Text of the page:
Google Maps is incredibly useful. It tells you how to find a place without arguing with anyone sitting next to you with a huge map. There is even an end to endless conversations with family about which way you are going home. I followed Satnav like everyone else, I don’t know which way no one else does because of Jesus Christ. A man drives a large trailer full of cellophane behind him, creating a traffic jam around the city.
It’s a reliable tool that – usually quite accurately – tells you how to get to where you want to go quickly and how to avoid traffic. However, it turns out that it is quite easy to hack. All you need is the phone’s shut load and bad attitude. Artist Simon Weckert thus “hacked” Google Maps for a project, causing fake traffic jams to follow him wherever he went. To “hack”, Weckert kept 99 phones and bought SIM cards for them online, Vice reported. He then left the SIM cards on the phone, loaded Google Maps on all of them, and loaded them into his wagon.
They failed to consider whether it could be an artist, something that programmers probably didn’t guess at the planning stage of Google Maps. Data is a two-way street, and open Google Maps told Google that the road he was walking on was full of traffic in a very small area. “By transporting smartphones on the road I have been able to create virtual traffic that will drive cars on other routes,” Weckert told Motherboard. “Ironically it could create a real traffic jam somewhere else in the city.”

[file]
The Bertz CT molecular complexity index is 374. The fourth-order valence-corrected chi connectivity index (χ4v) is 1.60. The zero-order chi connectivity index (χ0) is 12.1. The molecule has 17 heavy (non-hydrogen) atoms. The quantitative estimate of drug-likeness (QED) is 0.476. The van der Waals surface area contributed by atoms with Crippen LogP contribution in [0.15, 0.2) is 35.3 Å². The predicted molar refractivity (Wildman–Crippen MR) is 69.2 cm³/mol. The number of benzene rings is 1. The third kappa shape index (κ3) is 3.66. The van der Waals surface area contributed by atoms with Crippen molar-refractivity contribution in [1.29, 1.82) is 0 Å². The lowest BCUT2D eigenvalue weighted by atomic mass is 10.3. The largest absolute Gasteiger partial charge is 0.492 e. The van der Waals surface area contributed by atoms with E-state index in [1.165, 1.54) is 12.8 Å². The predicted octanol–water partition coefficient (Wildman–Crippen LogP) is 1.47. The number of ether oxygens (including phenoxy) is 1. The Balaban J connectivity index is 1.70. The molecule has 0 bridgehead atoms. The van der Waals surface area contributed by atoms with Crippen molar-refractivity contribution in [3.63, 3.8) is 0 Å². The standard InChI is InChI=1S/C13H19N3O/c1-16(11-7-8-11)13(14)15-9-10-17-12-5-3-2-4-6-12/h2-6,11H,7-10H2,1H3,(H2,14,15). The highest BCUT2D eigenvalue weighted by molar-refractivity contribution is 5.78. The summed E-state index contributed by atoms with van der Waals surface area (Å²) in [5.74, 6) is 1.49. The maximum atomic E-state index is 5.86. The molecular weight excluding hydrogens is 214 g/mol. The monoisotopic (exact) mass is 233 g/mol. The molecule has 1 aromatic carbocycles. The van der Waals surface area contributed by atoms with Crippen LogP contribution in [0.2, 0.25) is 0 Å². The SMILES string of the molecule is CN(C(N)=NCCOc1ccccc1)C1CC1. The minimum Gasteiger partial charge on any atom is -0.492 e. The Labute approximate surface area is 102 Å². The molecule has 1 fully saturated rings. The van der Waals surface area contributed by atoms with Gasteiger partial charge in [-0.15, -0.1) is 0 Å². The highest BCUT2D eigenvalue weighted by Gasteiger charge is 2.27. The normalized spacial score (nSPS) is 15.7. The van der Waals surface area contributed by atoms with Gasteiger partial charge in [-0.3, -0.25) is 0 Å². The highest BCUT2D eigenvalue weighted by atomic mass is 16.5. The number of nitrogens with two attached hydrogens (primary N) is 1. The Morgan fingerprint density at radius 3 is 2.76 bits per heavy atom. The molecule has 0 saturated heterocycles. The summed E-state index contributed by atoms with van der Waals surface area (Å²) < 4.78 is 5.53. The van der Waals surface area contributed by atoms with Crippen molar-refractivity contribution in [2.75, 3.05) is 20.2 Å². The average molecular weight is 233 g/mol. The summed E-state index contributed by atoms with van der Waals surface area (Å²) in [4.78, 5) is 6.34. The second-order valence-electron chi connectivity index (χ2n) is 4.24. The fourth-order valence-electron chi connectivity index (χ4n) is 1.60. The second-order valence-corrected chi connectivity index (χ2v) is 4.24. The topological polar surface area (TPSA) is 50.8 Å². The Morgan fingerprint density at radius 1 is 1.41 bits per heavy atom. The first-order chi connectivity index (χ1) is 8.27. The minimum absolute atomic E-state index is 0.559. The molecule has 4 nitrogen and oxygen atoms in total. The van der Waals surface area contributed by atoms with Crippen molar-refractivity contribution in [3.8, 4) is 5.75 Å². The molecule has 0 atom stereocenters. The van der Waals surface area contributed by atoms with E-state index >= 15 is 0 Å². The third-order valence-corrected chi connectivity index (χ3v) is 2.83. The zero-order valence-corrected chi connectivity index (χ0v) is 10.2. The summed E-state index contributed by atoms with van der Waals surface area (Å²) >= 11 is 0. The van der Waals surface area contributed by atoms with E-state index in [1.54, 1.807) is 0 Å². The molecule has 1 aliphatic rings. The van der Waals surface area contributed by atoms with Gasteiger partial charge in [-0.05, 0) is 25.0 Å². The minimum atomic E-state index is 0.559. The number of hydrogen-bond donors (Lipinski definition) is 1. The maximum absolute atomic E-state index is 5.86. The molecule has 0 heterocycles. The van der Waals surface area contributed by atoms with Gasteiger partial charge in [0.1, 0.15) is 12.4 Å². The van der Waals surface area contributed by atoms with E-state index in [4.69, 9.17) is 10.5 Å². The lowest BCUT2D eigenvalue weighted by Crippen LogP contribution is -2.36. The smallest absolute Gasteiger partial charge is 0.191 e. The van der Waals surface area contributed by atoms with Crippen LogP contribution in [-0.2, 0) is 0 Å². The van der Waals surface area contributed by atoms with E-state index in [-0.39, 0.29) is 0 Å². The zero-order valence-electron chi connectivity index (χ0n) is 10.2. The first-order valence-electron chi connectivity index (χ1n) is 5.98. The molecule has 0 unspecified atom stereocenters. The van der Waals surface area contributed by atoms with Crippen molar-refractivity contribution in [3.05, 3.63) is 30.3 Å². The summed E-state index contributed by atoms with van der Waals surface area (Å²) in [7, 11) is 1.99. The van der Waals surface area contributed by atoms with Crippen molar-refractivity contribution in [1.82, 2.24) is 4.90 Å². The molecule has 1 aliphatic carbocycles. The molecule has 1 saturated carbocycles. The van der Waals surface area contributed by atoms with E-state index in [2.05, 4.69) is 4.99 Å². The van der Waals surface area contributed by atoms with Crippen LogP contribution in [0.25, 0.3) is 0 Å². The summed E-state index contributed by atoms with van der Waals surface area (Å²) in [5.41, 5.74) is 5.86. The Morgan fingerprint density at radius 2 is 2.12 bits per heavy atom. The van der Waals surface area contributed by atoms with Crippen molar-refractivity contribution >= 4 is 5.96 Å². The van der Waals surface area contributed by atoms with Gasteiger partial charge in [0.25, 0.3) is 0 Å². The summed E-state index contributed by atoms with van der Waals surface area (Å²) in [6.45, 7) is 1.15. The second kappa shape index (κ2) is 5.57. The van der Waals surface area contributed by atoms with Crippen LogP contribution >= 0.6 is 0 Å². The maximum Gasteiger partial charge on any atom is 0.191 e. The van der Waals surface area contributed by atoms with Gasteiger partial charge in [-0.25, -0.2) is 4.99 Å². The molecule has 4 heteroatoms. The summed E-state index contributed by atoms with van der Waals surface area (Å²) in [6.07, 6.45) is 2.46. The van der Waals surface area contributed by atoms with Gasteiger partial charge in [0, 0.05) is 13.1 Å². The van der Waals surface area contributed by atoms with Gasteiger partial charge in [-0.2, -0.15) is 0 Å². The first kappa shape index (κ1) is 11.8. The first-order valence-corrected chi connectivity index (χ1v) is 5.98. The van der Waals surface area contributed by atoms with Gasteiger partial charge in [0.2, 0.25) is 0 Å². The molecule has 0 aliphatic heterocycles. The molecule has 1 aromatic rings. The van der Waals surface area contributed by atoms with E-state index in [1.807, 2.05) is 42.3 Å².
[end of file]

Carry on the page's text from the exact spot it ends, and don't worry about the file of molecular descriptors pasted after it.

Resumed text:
He spent an hour or two walking in the same area to create traffic jams, probably sending people to other routes using Google Maps to avoid “traffic”. The project, like his other work, he told Motherboard, was intended for people to think about
the data we relied on.
“Data is always collected for specific purposes, including people, technology, finance, trade, and government. “Data is translated which can represent the images, lists, graphs, and maps that
the data represents are all explained and there is nothing called neutral data”. Weckert wrote on his website. It is certainly talking to people as well as creating ways to use this information for evil deeds. “Traffic data on Google Maps is constantly refreshed for information from a variety of sources, including location services and integrated anonymous information from people who have contributed to the Google Maps community,” they said. Google has confirmed to 9to5Google that they are using a large number
of devices in a small space with traffic jams as an indication.
We’ve introduced the ability to distinguish between cars and motorcycles in a number of countries, including India, Indonesia, and Egypt as well.